The nature of an employee’s disability determines their workplace rights. In order for an employment attorney to determine if an employees has a case the employee attorney must know the nature of the employee’s medical problem. The diagnosis, the duration of the condition, and the nature of the accommodation are essential questions in determining an employee’s workplace rights. It is also important to know the size of the employer, the length the employee has been employed, the essential functions of the employee’s job, and how the disability arose.
An Employer's Duty to Accomodate a Work Disability Depends on:
THE MEDICAL PROBLEM AT ISSUE
SIZE OF EMPLOYER
DURATION OF THE MEDICAL PROBLEM
LENGTH OF TIME EMPLOYED
NATURE OF THE JOB
HOW THE MEDICAL PROBLEM STARTED
In California multiple leave of absence rights, reinstatement rights, and accommodation rights exist depending on the nature of the disability.
California employees may be entitled to leaves of absence and job accommodations for:
Pregnancy and Adoption
Leaves of Absence to Treat Cancer
Leaves of Absence Due to Longstanding Medical Issues
Not every medical diagnosis constitutes a disability. Other than obvious physical disabilities such as blindness, or an inability to work, the following have been held to constitute disabilities for which employers must provide reasonable accommodations and should not fire employees:
Cancer, Diabetes, Heart Problems, Lupus, Mental Illness, Multiple Sclerosis
There are lists of conditions courts have either found do not constitute disabilities, or they are disabilities an employer may not be able to accommodate. The value of disability discrimination lawyers like those at the Employment Lawyers Group is they are aware of these court rulings and can advise disabled employees accordingly.
Disability discrimination in employment is a complicated subject matter. We advise against employees trying to figure out if they have a case by reading an internet article.
CALL 1-661-412-9600 for a Work Disability Lawyer.
Our disability discrimination lawyers primarily deal with an employee who has lost their job due to their disability, but they can work. In order for employers to be liable for disability harassment supervisors must be the ones engaging in harassment due to disability. Employers are liable for coworker harassment if it is done in front of supervisors or managers, or supervisors or managers are aware of the coworker’s tendency to harass before the employee who is suing was harassed. Besides harassment geared at name calling, or making an employee physically exert themselves beyond the capacities of their disability, workers compensation issues may arise if an employee has a disability due to a work injury.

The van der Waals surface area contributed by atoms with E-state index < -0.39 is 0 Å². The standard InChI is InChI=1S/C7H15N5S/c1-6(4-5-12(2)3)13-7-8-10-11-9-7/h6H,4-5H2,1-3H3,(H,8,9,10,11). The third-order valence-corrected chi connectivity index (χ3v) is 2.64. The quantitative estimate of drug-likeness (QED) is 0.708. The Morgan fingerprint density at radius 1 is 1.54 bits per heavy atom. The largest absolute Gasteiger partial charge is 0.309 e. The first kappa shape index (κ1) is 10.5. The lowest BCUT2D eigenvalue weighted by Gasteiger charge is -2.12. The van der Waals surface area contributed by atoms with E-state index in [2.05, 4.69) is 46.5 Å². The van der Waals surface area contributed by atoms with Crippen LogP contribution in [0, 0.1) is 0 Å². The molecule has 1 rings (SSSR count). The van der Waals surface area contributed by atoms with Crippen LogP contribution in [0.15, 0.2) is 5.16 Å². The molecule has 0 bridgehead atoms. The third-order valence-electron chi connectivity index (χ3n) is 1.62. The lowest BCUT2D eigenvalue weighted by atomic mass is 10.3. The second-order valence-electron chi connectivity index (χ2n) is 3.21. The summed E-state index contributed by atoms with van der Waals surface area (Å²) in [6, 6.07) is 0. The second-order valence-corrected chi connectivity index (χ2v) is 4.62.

Outside of the workers compensation arena lawsuits for disability discrimination require the employee suing is able to work with reasonable accommodations. If an employee is completely unable to work a reasonable accommodation might be a leave of absence until the employee has healed. Only an experienced employee attorney can assist the employee in determining if the length of their leave of absence is something a court would rule must be accommodated.
Accommodations employers do not generally have to make include:
A disability discrimination lawyer needs to know:
Unfortunately, too often employees are reluctant to share the true nature of their disability with the employer. If the employer is not aware of a condition that might be a disability, under the law, the employer is not required to accommodate the disability.
Every day many disabled California employees report to work. Not all disabilities effect an employee’s ability to work. For example, being color blind might not affect the work of a physical education teacher, or janitor. Only if the disability effects an employee’s ability to work is it a disability that must be accommodated.
Truthfully, many disabled employees experience employers not always tolerant and willing to accommodate their disabilities. From the civil lawyer’s perspective who only takes cases on a contingency and is only paid when and if they collect money from the employer, an employee attorney cannot always help.
Clear dialogues between the employee and the employer are most helpful. The employer should know the extent, nature, and duration of the disability. The employee should identify any limitations they have, or requests they want honored due to their disability. The employer should think about whether a condition might constitute a disability and what they can do to accommodate it. Employers who refuse to hear medical diagnosis or look at doctor’s notes are not acting lawfully. Employees too embarrassed to clearly apprise their employer of their conditions and needs do themselves a disservice insofar as employee rights laws.
An employer’s obligation to accommodate a disability is different than their obligation to grant California Family Rights Leave Act (CFRA) or Family Medical Leave (FMLA). Our disability lawyers are frequently representing employees in lawsuits in which the employer assumed FMLA was the only relevant leave of absence. Please contact our disability discrimination attorneys if you were fired while on a disability leave.